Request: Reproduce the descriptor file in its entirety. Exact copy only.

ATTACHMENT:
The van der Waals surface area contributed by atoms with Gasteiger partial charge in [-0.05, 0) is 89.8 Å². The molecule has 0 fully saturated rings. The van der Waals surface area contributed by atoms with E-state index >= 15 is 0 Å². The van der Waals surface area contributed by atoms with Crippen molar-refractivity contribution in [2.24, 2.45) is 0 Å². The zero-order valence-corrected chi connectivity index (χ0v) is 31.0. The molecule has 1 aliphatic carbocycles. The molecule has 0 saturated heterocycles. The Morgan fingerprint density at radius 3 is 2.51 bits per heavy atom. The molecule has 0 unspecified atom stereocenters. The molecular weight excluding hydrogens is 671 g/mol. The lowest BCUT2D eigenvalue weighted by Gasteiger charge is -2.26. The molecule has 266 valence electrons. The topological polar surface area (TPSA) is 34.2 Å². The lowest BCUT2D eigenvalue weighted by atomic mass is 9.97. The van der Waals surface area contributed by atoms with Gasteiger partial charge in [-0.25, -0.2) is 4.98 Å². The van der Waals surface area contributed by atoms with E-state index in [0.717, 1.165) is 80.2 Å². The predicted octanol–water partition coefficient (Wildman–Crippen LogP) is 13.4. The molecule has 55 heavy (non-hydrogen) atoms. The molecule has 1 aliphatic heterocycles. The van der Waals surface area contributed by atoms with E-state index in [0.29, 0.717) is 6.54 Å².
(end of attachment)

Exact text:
The van der Waals surface area contributed by atoms with Gasteiger partial charge in [-0.05, 0) is 89.8 Å². The molecule has 0 fully saturated rings. The van der Waals surface area contributed by atoms with E-state index >= 15 is 0 Å². The van der Waals surface area contributed by atoms with Crippen molar-refractivity contribution in [2.24, 2.45) is 0 Å². The zero-order valence-corrected chi connectivity index (χ0v) is 31.0. The molecule has 1 aliphatic carbocycles. The molecule has 0 saturated heterocycles. The Morgan fingerprint density at radius 3 is 2.51 bits per heavy atom. The molecule has 0 unspecified atom stereocenters. The molecular weight excluding hydrogens is 671 g/mol. The lowest BCUT2D eigenvalue weighted by Gasteiger charge is -2.26. The molecule has 266 valence electrons. The topological polar surface area (TPSA) is 34.2 Å². The lowest BCUT2D eigenvalue weighted by atomic mass is 9.97. The van der Waals surface area contributed by atoms with Gasteiger partial charge in [-0.25, -0.2) is 4.98 Å². The van der Waals surface area contributed by atoms with E-state index in [0.717, 1.165) is 80.2 Å². The predicted octanol–water partition coefficient (Wildman–Crippen LogP) is 13.4. The molecule has 55 heavy (non-hydrogen) atoms. The molecule has 1 aliphatic heterocycles. The van der Waals surface area contributed by atoms with E-state index in [0.29, 0.717) is 6.54 Å².